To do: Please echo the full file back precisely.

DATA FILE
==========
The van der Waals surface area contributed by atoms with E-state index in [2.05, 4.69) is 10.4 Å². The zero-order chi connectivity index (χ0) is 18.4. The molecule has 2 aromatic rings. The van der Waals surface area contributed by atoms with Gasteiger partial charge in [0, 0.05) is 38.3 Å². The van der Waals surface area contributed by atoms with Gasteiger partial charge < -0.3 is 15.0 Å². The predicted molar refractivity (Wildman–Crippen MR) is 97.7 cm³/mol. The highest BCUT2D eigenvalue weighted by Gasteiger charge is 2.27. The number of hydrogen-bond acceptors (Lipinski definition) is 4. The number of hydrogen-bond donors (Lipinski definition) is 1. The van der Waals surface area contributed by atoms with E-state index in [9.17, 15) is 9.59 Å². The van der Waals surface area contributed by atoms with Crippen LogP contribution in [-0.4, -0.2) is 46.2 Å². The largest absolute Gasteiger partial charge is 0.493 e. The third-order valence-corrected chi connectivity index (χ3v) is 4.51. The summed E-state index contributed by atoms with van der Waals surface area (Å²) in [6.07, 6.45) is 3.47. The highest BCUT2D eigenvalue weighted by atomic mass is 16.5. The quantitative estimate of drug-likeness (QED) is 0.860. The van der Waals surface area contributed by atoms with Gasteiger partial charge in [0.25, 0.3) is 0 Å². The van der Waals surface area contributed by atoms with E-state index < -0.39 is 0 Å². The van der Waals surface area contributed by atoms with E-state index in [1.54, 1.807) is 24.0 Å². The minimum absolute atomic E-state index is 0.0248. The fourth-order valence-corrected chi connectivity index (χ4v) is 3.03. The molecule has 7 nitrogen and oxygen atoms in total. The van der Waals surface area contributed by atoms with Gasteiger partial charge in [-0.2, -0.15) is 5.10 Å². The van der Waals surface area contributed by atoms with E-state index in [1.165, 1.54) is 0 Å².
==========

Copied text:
The van der Waals surface area contributed by atoms with E-state index in [2.05, 4.69) is 10.4 Å². The zero-order chi connectivity index (χ0) is 18.4. The molecule has 2 aromatic rings. The van der Waals surface area contributed by atoms with Gasteiger partial charge in [0, 0.05) is 38.3 Å². The van der Waals surface area contributed by atoms with Gasteiger partial charge < -0.3 is 15.0 Å². The predicted molar refractivity (Wildman–Crippen MR) is 97.7 cm³/mol. The highest BCUT2D eigenvalue weighted by Gasteiger charge is 2.27. The number of hydrogen-bond acceptors (Lipinski definition) is 4. The number of hydrogen-bond donors (Lipinski definition) is 1. The van der Waals surface area contributed by atoms with E-state index in [9.17, 15) is 9.59 Å². The van der Waals surface area contributed by atoms with Crippen LogP contribution in [-0.4, -0.2) is 46.2 Å². The largest absolute Gasteiger partial charge is 0.493 e. The third-order valence-corrected chi connectivity index (χ3v) is 4.51. The summed E-state index contributed by atoms with van der Waals surface area (Å²) in [6.07, 6.45) is 3.47. The highest BCUT2D eigenvalue weighted by atomic mass is 16.5. The quantitative estimate of drug-likeness (QED) is 0.860. The van der Waals surface area contributed by atoms with Gasteiger partial charge in [0.25, 0.3) is 0 Å². The van der Waals surface area contributed by atoms with E-state index < -0.39 is 0 Å². The van der Waals surface area contributed by atoms with E-state index in [1.54, 1.807) is 24.0 Å². The minimum absolute atomic E-state index is 0.0248. The fourth-order valence-corrected chi connectivity index (χ4v) is 3.03. The molecule has 7 nitrogen and oxygen atoms in total. The van der Waals surface area contributed by atoms with Gasteiger partial charge in [-0.2, -0.15) is 5.10 Å². The van der Waals surface area contributed by atoms with E-state index in [1.165, 1.54) is 0 Å².